Home' Trinidad and Tobago Guardian : October 11th 2013 Contents Minimum wage still to be reviewed --- McLeod News --- Page A6
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Friday, October 11, 2013 www.guardian.co.tt Guardian
for 10th OCTOBER, 2013
Senior Counsel Dana Seetahal has been given
the responsibility to redraft the bill on abolishing
preliminary inquiries that will repeal the present
preliminary inquiry legislation---the Administration
of Justice (Indictable Proceedings) Act, 2011---Attor-
ney General Anand Ramlogan said yesterday.
The bill seeks to repeal and replace the Indictable
Offences (Preliminary Inquiry) Act, Chap 12:01, by
providing a new system of pretrial proceedings
relating to indictable offences. It is geared towards
removing the backlog associated with the conduct
of preliminary inquiries and introduce a new pretrial
system for serious criminal matters which would
reduce the pretrial waiting time.
Ramlogan said the Government intended to imple-
ment a simple and more effective model which
would be built on the legislation used in Antigua.
He said the current procedure was "complicated
"The Criminal Bar Association has taken issue
with several issues with this act and the Government
has experienced several challenges in implementing
it. Consultations with several stakeholders, including
the judiciary, the DPP and the Criminal Bar, have
highlighted several aspects of the present act that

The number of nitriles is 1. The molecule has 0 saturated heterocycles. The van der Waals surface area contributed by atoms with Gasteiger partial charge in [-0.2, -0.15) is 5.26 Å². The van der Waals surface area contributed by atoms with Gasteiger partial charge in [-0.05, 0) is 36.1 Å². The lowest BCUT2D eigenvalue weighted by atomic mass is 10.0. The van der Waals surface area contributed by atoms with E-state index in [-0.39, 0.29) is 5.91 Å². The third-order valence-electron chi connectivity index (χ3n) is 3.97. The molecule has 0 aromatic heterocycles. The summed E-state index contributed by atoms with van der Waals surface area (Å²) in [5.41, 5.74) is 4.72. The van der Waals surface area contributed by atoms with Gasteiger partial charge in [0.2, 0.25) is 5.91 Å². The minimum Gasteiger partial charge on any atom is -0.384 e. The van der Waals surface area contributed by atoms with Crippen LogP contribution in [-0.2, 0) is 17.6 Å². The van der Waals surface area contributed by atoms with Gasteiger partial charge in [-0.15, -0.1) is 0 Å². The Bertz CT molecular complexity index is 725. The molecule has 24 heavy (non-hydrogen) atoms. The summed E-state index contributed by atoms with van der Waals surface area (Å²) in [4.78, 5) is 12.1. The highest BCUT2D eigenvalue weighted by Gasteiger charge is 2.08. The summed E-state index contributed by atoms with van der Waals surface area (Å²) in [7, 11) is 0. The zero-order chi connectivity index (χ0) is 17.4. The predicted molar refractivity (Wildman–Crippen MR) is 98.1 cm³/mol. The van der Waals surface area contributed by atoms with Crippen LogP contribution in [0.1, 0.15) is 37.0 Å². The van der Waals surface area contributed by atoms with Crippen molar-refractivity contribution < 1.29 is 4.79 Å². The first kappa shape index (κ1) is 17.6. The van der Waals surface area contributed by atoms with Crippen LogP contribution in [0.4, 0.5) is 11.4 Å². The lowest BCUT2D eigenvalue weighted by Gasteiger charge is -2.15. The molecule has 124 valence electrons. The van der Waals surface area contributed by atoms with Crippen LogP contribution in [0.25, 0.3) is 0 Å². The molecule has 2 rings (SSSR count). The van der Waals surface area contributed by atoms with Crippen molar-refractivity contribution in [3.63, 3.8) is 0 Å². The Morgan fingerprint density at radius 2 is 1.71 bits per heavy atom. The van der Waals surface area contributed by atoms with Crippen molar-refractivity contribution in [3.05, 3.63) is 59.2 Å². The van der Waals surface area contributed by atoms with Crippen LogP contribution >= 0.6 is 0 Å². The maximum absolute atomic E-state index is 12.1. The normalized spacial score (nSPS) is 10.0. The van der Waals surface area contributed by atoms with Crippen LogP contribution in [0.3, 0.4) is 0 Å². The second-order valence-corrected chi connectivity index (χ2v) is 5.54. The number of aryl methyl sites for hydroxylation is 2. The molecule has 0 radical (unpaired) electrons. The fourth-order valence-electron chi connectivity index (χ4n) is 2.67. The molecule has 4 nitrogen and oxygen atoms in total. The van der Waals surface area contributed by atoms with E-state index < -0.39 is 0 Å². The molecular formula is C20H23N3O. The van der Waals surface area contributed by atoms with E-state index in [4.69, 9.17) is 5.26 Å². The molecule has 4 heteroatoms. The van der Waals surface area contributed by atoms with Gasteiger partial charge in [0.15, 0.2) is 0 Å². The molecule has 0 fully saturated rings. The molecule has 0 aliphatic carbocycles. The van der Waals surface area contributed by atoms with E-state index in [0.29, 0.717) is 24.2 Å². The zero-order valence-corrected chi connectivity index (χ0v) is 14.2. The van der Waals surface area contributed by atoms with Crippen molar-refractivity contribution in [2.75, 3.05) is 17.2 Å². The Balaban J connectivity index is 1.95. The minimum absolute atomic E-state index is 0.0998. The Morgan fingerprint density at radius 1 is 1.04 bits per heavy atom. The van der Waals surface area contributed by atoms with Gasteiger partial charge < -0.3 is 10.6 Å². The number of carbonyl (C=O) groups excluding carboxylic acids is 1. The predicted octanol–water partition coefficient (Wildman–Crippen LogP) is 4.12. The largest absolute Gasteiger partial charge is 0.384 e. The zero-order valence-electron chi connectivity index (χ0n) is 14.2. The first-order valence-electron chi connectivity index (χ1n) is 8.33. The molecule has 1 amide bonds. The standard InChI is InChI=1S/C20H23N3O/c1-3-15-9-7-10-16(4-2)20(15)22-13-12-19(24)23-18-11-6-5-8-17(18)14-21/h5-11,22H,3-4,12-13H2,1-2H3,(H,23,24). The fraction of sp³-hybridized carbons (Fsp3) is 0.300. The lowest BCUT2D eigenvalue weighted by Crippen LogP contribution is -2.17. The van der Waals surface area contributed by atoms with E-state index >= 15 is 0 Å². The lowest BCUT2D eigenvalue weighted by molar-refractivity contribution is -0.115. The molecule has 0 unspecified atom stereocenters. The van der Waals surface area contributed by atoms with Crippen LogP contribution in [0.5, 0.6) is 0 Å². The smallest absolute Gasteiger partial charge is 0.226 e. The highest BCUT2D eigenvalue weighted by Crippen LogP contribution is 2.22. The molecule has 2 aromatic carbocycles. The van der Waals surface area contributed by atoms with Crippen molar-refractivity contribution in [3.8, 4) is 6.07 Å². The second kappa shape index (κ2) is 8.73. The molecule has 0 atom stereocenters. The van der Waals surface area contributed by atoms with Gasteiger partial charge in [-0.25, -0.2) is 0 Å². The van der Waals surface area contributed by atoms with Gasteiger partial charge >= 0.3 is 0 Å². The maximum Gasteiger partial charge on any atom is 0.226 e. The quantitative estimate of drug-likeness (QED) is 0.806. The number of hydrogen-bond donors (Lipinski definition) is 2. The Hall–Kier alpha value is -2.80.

are problematic," Ramlogan added.
The AG said the Government also proposed to
amend the first schedule of the Bail Act and to sub-
stitute a new list of offences.
He said a person who is charged with such offence
and who has a previous conviction for a similar
offence during the last ten years would not be entitled
However, where the matter has not started after
120 days, the person would be entitled to apply to
a judge to be granted bail, he added.
That amendment would require a special majority
under Section 13 of the Constitution, which is, a
three-fifths vote of all the members of each House
of Parliament, he said. (GK)
In a photo caption in yesterday s Business
Guardian (Page 37) Dr Jacob Hadeed was wrongly
identified as Mr Anthony Rahael. Our apologies
to both gentlemen.
In a story on hunting on Page B1 on October
3, the word "no" was left out, changing the meaning
of a sentence.
The sentence should have read: "He said his
group strongly advised transparency and enforce-
ment of the law for the moratorium to be effective
and called for no sale of wild meat during the
We apologise for the error.
Getting it right
Khan, left, Aaron
Joseph, 2nd left,
and Stephen Prince
chat with Hillview
during the school's
exercise at the
yesterday. All four
were celebrated by
He highlighted the arrests of 21 residents
of Nelson Street, Port-of-Spain, during the
state of emergency in 2011. The men, Ram-
logan said, were freed after Director of Public
Prosecutions (DPP) Roger Gaspard told Chief
Magistrate Marcia Ayers-Caesar there was
insufficient evidence against them to sustain
Ramlogan said if they were targeted
unfairly, such individuals could also seek
redress by going to the Equal Opportunity
Commission to file a complaint about the
inequality of treatment "by a high state
functionary, namely the commissioner of
"The commissioner of police cannot pass
the buck for fighting crime," he said.